When this signature is included in an AMP-cached response, a browser can verify the legitimacy of this response. First, the browser confirms that the certificate provided in cert-url corresponds to the request’s domain and is still valid. It next uses the certificate’s public key, as well as the headers and body values of request/response pair, to check the authenticity of the signature, sig. The browser then checks the integrity of the response using the given integrity algorithm, digest/mi-sha256 (aka MICE), and the contents of the Digest header. Now the browser can confirm that a response provided by a third party has the integrity and authenticity of the content’s original publisher.

After all this behind-the-scenes work, the browser can now present the original URL of the content instead of one prefixed by google.com/amp. Yippee to solving one of AMP’s most substantial pain points!

Generating HTTP Signed Exchanges with Workers

From the overview above, the process of generating an HTTP signed exchange is clearly involved. What if there were a way to automate the generation of HTTP signed exchanges and have services like AMP automatically pick them up? With Cloudflare Workers… we found a way you could have your HTTP origin exchange cake and eat it too!

We have already implemented HTTP signed exchanges for one of our customers, 1-800-Flowers. Code deployed in a Cloudflare Worker is responsible for fetching and generating information necessary to create this HTTP signed exchange.

This Worker works with Google AMP’s automatic caching. When Google’s search crawler crawls a site, it will ask for a signed exchange from the same URL if it initially responds with Vary: AMP-Cache-Transform. Our HTTP signed exchange Worker checks if we can generate a signed exchange and if the current document is valid AMP. If it is, that Vary header is returned. After Google’s crawler sees this Vary response, it will send another response with the following two headers:

AMP-Cache-Transform: google
Accept: application/signed-exchange;v=b2

When our implementation sees these header values, it will attempt to generate and return an HTTP response with Content-Type: application/signed-exchange;v=b2.

Now that Google has cached this page with the signed exchange produced by our Worker, the requested page will appear with the publisher’s URL instead of Google’s AMP Cache URL. Success!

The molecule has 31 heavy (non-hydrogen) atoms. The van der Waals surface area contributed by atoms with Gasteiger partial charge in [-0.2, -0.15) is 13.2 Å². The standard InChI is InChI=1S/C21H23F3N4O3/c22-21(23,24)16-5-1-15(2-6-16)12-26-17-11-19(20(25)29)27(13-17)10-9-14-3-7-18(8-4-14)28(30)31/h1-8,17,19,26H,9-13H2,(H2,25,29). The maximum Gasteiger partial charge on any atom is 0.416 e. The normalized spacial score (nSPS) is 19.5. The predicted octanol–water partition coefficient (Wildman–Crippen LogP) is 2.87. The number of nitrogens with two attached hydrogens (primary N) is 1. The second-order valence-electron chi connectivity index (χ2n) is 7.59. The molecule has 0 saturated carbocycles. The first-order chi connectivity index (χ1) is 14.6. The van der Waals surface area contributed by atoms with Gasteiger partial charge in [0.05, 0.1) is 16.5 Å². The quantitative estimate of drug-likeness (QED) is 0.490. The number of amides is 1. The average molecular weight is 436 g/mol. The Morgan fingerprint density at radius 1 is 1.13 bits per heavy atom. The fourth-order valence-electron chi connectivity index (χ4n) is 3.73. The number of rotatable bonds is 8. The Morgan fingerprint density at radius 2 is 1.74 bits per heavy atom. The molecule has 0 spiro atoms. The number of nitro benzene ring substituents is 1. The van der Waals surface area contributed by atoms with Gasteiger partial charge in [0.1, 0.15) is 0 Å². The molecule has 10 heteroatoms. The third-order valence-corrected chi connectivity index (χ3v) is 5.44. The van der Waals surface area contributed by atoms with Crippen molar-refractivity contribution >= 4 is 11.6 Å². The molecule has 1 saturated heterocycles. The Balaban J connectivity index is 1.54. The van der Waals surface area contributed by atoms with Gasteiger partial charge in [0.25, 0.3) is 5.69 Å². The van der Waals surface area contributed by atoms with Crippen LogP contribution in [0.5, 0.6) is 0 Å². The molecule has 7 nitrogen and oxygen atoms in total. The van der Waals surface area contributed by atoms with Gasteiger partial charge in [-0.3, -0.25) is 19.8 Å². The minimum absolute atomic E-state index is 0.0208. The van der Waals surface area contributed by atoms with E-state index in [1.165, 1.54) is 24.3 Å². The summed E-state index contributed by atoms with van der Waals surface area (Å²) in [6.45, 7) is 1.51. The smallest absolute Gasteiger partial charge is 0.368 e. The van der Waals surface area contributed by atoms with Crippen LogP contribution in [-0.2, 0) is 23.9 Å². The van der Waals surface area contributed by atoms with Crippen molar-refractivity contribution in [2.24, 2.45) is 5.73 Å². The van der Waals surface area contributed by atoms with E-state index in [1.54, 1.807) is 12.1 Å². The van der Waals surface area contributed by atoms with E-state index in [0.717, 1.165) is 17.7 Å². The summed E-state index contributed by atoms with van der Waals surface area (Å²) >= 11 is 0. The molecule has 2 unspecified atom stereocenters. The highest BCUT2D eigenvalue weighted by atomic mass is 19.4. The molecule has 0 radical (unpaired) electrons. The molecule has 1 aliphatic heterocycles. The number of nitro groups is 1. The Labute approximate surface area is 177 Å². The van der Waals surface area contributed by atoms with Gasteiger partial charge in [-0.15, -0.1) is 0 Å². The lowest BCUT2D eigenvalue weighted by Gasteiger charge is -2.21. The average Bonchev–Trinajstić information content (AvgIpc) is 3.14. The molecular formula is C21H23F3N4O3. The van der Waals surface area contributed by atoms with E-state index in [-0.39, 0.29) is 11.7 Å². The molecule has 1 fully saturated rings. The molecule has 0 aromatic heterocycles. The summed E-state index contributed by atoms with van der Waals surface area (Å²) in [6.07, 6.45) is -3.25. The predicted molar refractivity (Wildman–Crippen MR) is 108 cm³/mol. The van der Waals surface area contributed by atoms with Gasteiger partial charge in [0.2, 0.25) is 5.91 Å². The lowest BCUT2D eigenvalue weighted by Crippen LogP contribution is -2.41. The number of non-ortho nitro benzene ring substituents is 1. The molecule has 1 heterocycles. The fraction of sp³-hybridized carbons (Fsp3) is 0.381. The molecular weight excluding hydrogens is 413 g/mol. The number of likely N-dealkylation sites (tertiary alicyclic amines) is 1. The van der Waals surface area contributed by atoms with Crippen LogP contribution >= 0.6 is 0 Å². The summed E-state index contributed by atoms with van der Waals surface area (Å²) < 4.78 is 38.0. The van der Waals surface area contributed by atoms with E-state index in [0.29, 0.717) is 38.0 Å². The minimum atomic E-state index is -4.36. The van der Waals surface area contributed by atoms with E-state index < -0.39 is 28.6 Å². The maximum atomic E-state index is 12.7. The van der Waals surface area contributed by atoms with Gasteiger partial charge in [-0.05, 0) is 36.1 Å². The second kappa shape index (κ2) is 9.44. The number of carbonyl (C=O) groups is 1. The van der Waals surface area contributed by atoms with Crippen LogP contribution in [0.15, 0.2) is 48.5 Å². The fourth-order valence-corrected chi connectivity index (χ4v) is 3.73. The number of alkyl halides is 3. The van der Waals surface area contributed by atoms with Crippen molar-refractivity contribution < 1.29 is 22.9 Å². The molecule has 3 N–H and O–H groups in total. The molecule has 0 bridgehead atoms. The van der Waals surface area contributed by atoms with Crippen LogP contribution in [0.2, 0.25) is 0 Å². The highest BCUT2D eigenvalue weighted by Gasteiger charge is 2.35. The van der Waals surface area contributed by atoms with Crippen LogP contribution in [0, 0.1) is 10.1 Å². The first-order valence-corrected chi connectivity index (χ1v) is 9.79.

If you’d like to see HTTP signed exchanges in action on 1-800-Flowers, follow these steps:

  1. Install/open Chrome Beta for Android. (It should be version 71+).
  2. Go to goo.gl/webpackagedemo.
  3. Search for “Christmas greens.”
  4. Click on the 1-800-Flowers link — it should be about 3 spots down with the AMP icon next to it. Along the way to getting there you should see a blue box that says “Results with the AMP icon use web packaging technology.” If you see a different message, double check that you are using the correct Chrome Beta.
    An example of AMP in action for 1-800-Flowers:

Visiting 1-800 Flowers through AMP with HTTP signed exchange

The Future: Deploying HTTP Signed Exchanges as a Worker App

Phew. There’s clearly a lot of infrastructure for publishers to build for distributing AMP content. Thankfully Cloudflare has one of the largest networks in the world, and we now have the ability to execute JavaScript at the edge with Cloudflare Workers. We have developed a prototype Worker that generates these exchanges, on the fly, for any domain. If you’d like to start experimenting with signed exchanges, we’d love to talk!

Soon, we will release this as a Cloudflare Worker application to our AMP customers. We’re excited to bring a better AMP experience to internet users and advance the Web Packaging standard. Stay tuned!

The Big Picture

Web Packaging is not simply a technology that helps fix the URL for AMP pages, it’s a fundamental shift in the way that publishing works online. For the entire history of the web up until this point, publishers have relied on transport layer security (TLS) to ensure that the content that they send to readers is authentic. TLS is great for protecting communication from attackers but it does not provide any public verifiability. This means that if a website serves a specific piece of content to a specific user, that user has no way of proving that to the outside world. This is problematic when it comes to efforts to archive the web.